Los Angeles County Employees Retirement Association v. Bank of America Corporation et al.
|Court:||United States District Court of the Central District of California (consolidated/transferred to the multi-district litigation pending in the United States District Court - Southern District of New York, Judge Naomi R. Buchwald, for pre-trial purposes only|
|Judge:||Naomi R. Buchwald|
|Class Period:||1/1/2005 – 12/31/2010|
This action arises from a global scheme by the international banks that contribute to the setting of the London Interbank Offering Rate (“LIBOR”), a benchmark interest rate referenced in trillions of dollars in financial instruments and transactions worldwide, to manipulate and artificially suppress LIBOR for at least six years between 2005 and 2010 in order to reap enormous profits and to misrepresent their own financial condition. Plaintiff Los Angeles County Employees Retirement Association brings this action on behalf of itself and a class of other California persons and entities that held, purchased or otherwise acquired from issuers or market participants other than the Defendants any financial instrument for which the rate of return was based upon USD LIBOR at any time between January 1, 2005 and December 31, 2010 (the “Class Period”) and who were damaged thereby (the “Class”). The Complaint asserts claims under California’s antitrust statute, the Cartwright Act, and common law unjust enrichment, and claims for violations of the federal Racketeer Influenced and Corrupt Organizations Act (“RICO”).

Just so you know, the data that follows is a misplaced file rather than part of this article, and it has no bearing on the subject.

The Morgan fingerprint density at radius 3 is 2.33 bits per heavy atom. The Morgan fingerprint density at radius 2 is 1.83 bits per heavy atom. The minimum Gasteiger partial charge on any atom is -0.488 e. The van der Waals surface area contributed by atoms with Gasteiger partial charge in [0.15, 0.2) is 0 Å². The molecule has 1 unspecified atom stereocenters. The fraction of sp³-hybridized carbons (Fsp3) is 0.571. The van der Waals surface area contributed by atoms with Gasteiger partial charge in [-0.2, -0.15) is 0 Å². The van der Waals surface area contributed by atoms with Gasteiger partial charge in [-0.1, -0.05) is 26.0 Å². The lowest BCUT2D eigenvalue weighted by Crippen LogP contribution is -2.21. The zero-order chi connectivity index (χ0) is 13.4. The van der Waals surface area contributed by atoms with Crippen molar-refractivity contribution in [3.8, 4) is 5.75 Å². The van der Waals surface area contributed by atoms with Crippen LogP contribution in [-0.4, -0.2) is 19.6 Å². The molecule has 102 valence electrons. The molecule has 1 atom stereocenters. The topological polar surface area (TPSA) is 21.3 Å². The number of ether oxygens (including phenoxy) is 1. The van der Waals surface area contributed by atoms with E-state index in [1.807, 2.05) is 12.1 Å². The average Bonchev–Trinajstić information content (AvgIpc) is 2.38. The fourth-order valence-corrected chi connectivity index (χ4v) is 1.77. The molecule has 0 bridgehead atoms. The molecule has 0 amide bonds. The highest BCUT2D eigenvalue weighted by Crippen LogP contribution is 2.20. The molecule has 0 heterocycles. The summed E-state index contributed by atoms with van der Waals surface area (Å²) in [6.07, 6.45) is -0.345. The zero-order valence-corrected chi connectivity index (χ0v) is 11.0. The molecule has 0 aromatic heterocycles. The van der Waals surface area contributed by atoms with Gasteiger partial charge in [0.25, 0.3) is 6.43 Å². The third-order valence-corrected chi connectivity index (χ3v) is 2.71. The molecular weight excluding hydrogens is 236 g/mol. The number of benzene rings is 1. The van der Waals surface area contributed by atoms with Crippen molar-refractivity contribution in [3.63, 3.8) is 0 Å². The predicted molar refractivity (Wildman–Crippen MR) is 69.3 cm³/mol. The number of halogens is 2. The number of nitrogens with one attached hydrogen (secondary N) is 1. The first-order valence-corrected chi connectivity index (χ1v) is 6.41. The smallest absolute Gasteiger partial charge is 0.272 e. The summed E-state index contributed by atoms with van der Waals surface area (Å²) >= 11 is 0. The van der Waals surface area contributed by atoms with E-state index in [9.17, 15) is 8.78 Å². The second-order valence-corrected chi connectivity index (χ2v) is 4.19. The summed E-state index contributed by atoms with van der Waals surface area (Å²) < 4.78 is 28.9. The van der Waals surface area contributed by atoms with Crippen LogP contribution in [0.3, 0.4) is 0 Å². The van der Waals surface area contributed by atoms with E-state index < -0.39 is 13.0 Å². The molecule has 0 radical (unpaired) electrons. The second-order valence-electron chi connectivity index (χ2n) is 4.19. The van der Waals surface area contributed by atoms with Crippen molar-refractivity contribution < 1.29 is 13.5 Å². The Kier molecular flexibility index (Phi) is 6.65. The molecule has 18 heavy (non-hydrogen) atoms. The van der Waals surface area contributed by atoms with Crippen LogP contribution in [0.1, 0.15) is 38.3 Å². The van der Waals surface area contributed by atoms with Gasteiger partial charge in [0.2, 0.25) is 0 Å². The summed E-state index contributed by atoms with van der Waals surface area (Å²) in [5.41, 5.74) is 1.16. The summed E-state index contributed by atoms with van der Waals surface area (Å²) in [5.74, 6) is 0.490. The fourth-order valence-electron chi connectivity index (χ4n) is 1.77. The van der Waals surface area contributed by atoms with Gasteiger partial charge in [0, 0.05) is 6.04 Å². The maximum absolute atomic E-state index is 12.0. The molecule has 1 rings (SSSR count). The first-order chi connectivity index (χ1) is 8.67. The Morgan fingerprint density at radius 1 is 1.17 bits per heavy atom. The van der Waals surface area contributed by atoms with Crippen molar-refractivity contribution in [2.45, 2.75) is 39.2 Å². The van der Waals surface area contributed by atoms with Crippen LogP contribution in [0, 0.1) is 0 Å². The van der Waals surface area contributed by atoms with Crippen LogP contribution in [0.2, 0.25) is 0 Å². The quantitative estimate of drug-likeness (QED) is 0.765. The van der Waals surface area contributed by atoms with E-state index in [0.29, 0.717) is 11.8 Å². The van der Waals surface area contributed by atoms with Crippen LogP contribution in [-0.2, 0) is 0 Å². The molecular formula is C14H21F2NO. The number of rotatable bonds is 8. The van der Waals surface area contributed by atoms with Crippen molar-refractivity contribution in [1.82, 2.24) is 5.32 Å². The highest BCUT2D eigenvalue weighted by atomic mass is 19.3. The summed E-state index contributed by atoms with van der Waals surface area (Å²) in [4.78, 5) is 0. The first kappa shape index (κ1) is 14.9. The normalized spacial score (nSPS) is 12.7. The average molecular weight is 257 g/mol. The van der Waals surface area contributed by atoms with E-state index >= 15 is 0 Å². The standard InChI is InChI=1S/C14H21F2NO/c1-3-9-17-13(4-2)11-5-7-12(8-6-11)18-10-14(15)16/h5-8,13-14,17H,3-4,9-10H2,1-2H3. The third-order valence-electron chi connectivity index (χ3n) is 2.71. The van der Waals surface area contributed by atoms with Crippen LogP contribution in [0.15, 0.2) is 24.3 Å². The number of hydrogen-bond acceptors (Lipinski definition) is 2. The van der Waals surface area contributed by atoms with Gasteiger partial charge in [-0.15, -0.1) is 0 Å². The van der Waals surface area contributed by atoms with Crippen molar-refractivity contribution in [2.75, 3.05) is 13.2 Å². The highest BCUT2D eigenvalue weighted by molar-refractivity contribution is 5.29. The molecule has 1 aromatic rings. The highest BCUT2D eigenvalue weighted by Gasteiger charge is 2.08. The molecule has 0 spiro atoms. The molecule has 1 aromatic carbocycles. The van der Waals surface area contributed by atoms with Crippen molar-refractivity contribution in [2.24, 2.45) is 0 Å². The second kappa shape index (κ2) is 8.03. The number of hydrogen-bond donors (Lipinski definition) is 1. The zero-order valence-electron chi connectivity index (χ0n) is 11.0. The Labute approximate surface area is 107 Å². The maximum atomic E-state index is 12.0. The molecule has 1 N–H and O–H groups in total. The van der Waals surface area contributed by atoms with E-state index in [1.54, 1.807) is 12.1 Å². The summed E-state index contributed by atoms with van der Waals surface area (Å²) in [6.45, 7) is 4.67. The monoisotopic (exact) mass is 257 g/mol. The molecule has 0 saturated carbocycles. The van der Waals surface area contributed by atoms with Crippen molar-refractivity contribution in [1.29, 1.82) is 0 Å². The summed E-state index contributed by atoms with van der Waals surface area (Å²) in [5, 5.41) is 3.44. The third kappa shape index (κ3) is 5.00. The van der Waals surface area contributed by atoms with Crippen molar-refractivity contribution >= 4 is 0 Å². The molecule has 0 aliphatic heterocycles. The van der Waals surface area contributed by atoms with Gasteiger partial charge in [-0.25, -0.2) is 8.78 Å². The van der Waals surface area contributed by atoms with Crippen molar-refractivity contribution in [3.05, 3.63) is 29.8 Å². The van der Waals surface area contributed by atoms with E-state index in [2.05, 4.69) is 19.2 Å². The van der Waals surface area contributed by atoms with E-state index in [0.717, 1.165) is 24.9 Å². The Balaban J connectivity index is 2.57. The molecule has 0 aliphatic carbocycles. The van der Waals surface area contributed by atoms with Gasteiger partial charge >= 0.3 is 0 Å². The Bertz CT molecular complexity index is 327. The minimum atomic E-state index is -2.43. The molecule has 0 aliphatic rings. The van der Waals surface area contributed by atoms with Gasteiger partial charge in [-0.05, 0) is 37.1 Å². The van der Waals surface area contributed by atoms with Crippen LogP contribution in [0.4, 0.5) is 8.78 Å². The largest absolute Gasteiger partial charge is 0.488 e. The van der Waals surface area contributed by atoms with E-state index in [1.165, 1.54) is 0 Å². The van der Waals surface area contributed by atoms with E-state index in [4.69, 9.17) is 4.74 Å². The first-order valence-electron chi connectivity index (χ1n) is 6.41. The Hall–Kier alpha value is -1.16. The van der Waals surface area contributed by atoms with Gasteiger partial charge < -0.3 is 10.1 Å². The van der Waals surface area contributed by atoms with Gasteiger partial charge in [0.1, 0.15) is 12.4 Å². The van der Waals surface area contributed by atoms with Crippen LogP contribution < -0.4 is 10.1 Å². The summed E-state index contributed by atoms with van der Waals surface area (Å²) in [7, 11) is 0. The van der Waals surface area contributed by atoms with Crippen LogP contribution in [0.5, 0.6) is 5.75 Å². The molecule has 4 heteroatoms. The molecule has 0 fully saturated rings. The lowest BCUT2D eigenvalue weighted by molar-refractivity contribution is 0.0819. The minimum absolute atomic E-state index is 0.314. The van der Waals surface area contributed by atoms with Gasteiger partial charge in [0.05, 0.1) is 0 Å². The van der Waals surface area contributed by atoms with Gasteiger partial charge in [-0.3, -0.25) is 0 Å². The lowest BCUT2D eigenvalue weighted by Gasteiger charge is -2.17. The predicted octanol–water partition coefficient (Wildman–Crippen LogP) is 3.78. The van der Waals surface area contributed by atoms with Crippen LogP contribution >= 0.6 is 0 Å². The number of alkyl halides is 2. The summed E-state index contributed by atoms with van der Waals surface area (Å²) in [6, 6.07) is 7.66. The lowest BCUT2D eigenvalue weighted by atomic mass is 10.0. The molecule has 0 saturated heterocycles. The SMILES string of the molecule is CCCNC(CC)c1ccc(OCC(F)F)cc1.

On December 21, 2012, LACERA filed its Complaint in the United States District Court of the Central District of California. The Complaint alleges that the Defendants’ concerted unlawful manipulation of LIBOR – conduct that has been exposed through numerous governmental investigations and regulatory enforcement actions – includes admitted efforts both within and among certain banks to manipulate LIBOR during the Class Period.
During the Class Period, LACERA and the Class acquired or held millions of dollars’ worth of LIBOR-based financial instruments from issuers and market participants other than Defendants, which paid artificially low returns as a result of the Defendants’ six-year conspiracy to suppress LIBOR. Even though Class members did not transact directly with the Defendants, they were nonetheless injured as a foreseeable and proximate result of the Defendants’ fraudulent scheme.